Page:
When interviewed by investigators, Lewis' son referred to Middlesworth as his grandmother. The boy said Bushey explained Middlesworth's appearance on the toilet as "the result of demons attempting to make it appear that Alvina would not come back to life."

    The boy also said he considered running away because of Middlesworth's condition.

    He said Bushey told him that if Middlesworth's death was discovered, the children would have to go to public schools and they would all have to get jobs because Middlesworth paid the bills.

    Lewis' daughter told authorities that Middlesworth was the provider for their "religious community."

    Bushey and Lewis also were charged with obstructing an officer and had their bonds set at $50,000.

    The two were in custody in the Juneau County Jail on Friday night.
    Juneau County Sheriff Brent Oleson said Lewis' children had been placed in foster care, The Associated Press reported Friday night.

  2. #2
    Narkissos's Avatar
    Narkissos is offline AR-Hall of Famer ~Diet Guru~
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    Lmao!

  3. #3
    Coop77's Avatar
    Coop77 is offline Senior Member
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    Two months.. that's nothing how about 35 YEARS

    http://www.foxnews.com/story/0,2933,356375,00.html

    Woman's Dead Body Lies in Flat for 35 Years

    ZAGREB, Croatia — Governments have changed. War erupted and ended. Neighbors had children, and then grandchildren. But Hedviga Golik never left her tiny apartment in Croatia's capital — until her mummified body was carried out this week, 35 years after she died.

    Police said Friday that no one ever reported Golik missing and no one has come to claim her body.

    Residents of her loft building in downtown Zagreb had broken into Golik's flat after deciding that the apartment should belong to them, and not to her. Startled by the remains in bed, they called police.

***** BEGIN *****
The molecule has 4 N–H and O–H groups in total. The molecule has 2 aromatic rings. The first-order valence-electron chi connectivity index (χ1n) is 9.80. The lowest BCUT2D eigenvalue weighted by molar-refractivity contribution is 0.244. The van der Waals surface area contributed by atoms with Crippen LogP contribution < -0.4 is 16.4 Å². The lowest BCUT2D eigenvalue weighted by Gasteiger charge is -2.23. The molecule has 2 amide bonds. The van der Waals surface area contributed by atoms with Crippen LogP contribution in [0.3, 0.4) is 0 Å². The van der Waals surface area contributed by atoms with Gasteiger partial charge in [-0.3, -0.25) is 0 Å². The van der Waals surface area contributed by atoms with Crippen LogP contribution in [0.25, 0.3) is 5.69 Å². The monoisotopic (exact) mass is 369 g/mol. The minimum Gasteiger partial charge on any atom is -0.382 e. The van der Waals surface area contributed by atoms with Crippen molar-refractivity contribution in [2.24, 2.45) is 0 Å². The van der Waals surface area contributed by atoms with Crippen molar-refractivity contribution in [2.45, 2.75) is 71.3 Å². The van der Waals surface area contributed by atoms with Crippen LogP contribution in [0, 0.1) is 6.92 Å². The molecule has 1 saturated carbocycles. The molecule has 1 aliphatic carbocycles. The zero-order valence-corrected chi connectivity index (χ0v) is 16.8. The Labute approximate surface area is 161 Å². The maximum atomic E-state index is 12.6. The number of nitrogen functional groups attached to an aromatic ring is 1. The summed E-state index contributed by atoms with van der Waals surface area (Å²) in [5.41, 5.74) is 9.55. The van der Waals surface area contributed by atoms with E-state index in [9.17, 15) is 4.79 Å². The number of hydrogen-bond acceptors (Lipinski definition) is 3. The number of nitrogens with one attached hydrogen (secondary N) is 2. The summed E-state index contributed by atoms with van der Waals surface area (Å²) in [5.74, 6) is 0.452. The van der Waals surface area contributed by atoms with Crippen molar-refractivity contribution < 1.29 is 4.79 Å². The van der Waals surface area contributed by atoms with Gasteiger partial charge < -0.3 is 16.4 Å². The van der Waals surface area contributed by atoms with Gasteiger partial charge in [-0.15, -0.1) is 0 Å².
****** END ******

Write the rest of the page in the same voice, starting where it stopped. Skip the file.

Forensics experts said Golik likely died in 1973, about the time a neighbor last saw her. Expert Davor Strinovic said she seemed to have died of natural causes, but "it's almost impossible to say for certain" after so much time.

    Some of Golik's neighbors claimed she had talked about going abroad.

    Experts said her windows had been open, likely diminishing the smell. It remained unclear who — if anyone — was paying her bills and who exactly owned the apartment. In the 1970s, when Golik died, apartments were state-owned.

    Neighbors now argue the apartment should be divided among the remaining tenants.

    The discovery of Golik's body on Tuesday prompted media debates on how it is possible for a woman to die so long ago without anyone noticing. One local journalist said it showed people were becoming more alienated.

    "My dear neighbors! Please keep on being curious and a bit tiresome, as you have been so far," Merita Arslani wrote in the Jutarnji list daily.

  4. #4
    xmarine30uk is offline Junior Member
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    thats sum messed up shit